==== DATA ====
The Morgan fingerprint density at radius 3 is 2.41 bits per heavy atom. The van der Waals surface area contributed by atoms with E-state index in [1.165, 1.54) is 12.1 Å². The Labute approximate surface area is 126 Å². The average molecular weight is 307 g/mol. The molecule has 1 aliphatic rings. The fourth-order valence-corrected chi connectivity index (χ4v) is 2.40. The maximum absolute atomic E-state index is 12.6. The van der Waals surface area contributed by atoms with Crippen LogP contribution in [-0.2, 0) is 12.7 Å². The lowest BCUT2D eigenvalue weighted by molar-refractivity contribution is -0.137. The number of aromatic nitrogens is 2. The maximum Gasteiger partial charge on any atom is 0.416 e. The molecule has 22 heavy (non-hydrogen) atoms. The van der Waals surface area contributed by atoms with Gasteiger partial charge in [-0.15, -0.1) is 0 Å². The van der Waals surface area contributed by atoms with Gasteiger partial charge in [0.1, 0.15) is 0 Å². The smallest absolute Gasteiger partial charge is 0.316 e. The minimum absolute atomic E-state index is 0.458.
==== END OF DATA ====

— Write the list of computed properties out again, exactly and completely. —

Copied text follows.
The Morgan fingerprint density at radius 3 is 2.41 bits per heavy atom. The van der Waals surface area contributed by atoms with E-state index in [1.165, 1.54) is 12.1 Å². The Labute approximate surface area is 126 Å². The average molecular weight is 307 g/mol. The molecule has 1 aliphatic rings. The fourth-order valence-corrected chi connectivity index (χ4v) is 2.40. The maximum absolute atomic E-state index is 12.6. The van der Waals surface area contributed by atoms with Crippen LogP contribution in [-0.2, 0) is 12.7 Å². The lowest BCUT2D eigenvalue weighted by molar-refractivity contribution is -0.137. The number of aromatic nitrogens is 2. The maximum Gasteiger partial charge on any atom is 0.416 e. The molecule has 22 heavy (non-hydrogen) atoms. The van der Waals surface area contributed by atoms with Gasteiger partial charge in [-0.15, -0.1) is 0 Å². The van der Waals surface area contributed by atoms with Gasteiger partial charge in [0.1, 0.15) is 0 Å². The smallest absolute Gasteiger partial charge is 0.316 e. The minimum absolute atomic E-state index is 0.458.